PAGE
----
At the end of a week that saw bipartisanship break out all around the Senate, Loretta Lynch remained in limbo.
The Thursday afternoon announcement there would be no further Senate votes for the week guaranteed that the Brooklyn-based U.S. attorney, President Barack Obama's nominee to be attorney general, would enter another week awaiting Senate confirmation. The contrast was on the president's mind Friday.
"And I have to say that there are times where the dysfunction in the Senate just goes too far. This is an example of it. It's gone too far. Enough," Obama said at a news conference with Italian Prime Minister Matteo Renzi. "Call Loretta Lynch for a vote. Get her confirmed. Put her in place. Let her do her job. This is embarrassing, a process like this."
Before shutting down Thursday, Majority Leader Mitch McConnell expressed renewed optimism bipartisan negotiators would be able to finalize a deal soon on abortion provisions in an anti-trafficking bill the Kentucky Republican has declared must advance before he'll call up the Lynch nomination (though she appears to already have the votes for confirmation locked up).
"It is my hope that we will be able to go through an orderly amendment process and pass the trafficking bill early next week," McConnell said. "The Senate would then consider the Lynch nomination through the regular order, as I have already committed to doing, followed by consideration of the Iran bill as reported unanimously by the Foreign Relations Committee."
The sparring over Lynch picked up Thursday, with Minority Leader Harry Reid telling MSNBC he'll find a method of getting Lynch to the floor, despite the GOP majority.
"We're going to have a vote on her very soon that's created by Mitch McConnell, or I'll create one. I can still do that," Reid said. "I know parliamentary procedure around here."
Reid is the most skilled tactician in the Democratic caucus, and if the Nevada Democrat is recognized on the floor under the correct circumstances, he could force a vote on turning to executive session, an exercise putting vulnerable Republicans up for re-election in 2016 on the spot.
"I had a conversation today with a number of Republicans and told them, really to get her done or I will make sure they have an opportunity to vote against her," Reid said.
But even if that happened, Republicans who support Lynch's confirmation would be loath to go along with a parliamentary gambit undermining McConnell's authority to set the agenda. Sen. Jeff Flake's office, for instance, told CQ Roll Call the Arizona Republican would have no part in such a move.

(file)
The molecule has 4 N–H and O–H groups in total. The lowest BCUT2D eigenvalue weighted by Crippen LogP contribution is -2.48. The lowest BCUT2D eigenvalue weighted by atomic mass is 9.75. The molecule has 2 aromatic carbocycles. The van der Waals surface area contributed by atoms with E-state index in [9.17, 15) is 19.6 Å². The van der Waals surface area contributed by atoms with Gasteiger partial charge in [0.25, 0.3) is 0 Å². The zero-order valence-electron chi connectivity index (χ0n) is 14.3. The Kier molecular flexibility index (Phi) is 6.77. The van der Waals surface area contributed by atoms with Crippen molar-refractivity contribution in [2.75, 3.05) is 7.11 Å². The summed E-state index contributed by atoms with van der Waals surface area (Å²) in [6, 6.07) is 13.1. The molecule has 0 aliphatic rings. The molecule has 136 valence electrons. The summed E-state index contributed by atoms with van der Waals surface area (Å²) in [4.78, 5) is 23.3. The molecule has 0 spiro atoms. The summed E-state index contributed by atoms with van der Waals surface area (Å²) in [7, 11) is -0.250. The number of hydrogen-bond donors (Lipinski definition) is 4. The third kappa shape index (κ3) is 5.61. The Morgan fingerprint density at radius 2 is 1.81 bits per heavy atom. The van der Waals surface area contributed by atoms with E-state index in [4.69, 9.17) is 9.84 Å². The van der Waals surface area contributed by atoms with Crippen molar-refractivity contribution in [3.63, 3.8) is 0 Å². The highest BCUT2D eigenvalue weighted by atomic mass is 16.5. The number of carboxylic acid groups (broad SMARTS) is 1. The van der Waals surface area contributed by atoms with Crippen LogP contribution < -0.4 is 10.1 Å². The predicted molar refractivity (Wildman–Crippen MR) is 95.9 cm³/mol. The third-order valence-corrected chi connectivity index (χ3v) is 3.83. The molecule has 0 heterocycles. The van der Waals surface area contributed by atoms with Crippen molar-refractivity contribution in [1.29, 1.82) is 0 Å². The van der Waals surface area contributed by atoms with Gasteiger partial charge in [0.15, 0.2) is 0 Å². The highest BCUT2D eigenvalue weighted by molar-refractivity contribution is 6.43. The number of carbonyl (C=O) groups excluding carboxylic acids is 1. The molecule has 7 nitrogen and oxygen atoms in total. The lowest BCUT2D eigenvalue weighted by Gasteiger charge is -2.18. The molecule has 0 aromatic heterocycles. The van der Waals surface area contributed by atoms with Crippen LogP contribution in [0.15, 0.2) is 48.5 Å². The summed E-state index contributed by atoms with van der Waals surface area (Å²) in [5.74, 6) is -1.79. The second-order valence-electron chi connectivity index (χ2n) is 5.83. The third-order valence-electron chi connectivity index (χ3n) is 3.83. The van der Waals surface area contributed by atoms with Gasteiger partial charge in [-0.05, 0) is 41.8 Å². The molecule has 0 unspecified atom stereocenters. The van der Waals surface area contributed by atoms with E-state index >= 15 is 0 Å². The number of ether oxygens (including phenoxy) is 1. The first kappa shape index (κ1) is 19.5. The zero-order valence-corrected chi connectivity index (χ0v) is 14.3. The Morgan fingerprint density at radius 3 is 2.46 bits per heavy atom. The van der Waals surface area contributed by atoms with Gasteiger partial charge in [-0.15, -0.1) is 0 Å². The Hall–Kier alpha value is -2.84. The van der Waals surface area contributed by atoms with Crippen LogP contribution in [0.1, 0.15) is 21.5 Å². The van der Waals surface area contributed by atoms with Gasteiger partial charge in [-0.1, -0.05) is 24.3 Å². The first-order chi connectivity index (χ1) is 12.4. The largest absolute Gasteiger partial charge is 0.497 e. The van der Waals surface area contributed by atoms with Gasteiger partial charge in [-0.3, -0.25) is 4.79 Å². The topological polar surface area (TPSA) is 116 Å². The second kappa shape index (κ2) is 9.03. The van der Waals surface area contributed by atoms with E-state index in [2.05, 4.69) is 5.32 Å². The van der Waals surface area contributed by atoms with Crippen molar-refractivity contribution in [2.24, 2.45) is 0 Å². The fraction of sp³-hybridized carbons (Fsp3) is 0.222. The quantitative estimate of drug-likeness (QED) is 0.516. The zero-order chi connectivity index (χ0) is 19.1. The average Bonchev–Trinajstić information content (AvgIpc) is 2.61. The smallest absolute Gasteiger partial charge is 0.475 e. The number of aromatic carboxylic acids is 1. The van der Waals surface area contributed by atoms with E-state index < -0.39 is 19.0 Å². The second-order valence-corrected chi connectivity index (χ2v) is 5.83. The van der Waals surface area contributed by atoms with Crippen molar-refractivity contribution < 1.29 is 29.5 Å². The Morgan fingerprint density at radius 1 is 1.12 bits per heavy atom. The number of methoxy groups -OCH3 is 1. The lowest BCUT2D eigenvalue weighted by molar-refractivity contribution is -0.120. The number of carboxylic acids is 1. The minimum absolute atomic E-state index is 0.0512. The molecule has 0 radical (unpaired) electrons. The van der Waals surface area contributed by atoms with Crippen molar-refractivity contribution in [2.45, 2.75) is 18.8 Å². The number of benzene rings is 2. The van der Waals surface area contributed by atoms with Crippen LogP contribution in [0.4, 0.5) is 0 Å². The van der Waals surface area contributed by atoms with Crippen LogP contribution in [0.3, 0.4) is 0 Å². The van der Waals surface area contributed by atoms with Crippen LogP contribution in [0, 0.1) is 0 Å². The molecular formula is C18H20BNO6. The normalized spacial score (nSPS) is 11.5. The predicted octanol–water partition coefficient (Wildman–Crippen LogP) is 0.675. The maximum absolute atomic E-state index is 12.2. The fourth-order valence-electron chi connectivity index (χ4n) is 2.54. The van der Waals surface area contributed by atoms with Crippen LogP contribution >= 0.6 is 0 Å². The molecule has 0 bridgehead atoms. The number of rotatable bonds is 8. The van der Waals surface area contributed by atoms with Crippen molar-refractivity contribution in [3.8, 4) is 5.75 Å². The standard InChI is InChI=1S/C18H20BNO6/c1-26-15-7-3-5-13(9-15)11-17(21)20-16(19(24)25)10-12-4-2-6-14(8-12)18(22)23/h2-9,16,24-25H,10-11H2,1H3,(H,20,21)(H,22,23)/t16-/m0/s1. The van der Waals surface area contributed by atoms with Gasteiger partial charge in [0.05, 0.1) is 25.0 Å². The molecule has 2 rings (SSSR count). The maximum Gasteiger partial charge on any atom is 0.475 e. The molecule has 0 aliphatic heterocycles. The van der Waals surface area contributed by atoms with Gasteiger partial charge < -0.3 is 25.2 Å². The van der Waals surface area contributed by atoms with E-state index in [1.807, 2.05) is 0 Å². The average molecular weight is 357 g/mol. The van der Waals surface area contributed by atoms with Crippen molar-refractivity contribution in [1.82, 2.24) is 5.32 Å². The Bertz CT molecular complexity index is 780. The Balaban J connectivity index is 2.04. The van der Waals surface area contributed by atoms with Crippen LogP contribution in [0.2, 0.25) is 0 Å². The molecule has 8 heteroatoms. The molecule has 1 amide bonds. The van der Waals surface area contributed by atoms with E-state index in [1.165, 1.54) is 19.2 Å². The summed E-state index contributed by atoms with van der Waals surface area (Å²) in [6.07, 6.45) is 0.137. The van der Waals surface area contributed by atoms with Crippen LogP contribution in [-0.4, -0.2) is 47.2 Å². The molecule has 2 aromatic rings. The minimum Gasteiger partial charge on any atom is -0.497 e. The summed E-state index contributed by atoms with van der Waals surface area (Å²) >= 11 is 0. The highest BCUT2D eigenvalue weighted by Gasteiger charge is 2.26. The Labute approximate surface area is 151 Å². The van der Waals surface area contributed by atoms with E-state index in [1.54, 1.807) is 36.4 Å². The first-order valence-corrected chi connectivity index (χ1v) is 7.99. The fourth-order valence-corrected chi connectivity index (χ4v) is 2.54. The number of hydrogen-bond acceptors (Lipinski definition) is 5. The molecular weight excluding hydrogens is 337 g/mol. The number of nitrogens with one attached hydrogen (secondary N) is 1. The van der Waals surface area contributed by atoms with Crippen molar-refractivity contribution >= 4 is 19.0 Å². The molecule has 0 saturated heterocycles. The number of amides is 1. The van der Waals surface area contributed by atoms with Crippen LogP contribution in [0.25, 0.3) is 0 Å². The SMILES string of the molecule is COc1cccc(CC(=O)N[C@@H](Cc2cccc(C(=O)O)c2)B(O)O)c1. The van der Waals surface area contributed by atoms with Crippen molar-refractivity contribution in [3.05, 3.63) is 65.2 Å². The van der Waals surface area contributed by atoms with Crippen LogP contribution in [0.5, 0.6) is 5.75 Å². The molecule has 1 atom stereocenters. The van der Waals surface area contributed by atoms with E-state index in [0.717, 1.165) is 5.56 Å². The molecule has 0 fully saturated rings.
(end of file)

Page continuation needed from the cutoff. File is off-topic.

If and when the Senate resolves the dispute over the anti-trafficking bill, floor debate on Lynch's nomination might be particularly politically charged (even if the ultimate outcome is pre-ordained). Republicans have criticized Lynch for supporting Obama's executive actions on immigration and levied other complaints.
Take Sen. David Vitter of Louisiana, for instance. He recently launched a campaign against Lynch citing her declining to commit to investigate the use of private email by 2016 Democratic presidential candidate Hillary Rodham Clinton during her tenure at the State Department.
"Hillary Clinton’s decision to destroy public records is a huge problem, and failure to investigate these practices sets a dangerous precedent for the Administration moving forward," Vitter said in a statement. "Loretta Lynch’s response gives me no confidence that she will hold the Administration accountable for these sorts of cover-ups."
In a letter to Vitter, Lynch said as U.S. attorney for the Eastern District of New York, she wasn't in a position to weigh in on the particulars of the situation with Clinton's email server.
"As I testified at my confirmation hearing, if I am confirmed as Attorney General, the Constitution and the laws of the United States will be my guide in exercising the powers and responsibilities of that office, and I will fulfill those responsibilities with integrity and independence," Lynch wrote.
As McConnell said Thursday, the bipartisan legislation from the Foreign Relations Committee to provide congressional review of any Iran nuclear deal is next in the queue for floor action. Considering Foreign Relations Chairman Bob Corker, R-Tenn., shepherded a unanimous committee vote, there's a chance an Iran debate could set up a marked contrast to the recent contentious tenor of floor activity.
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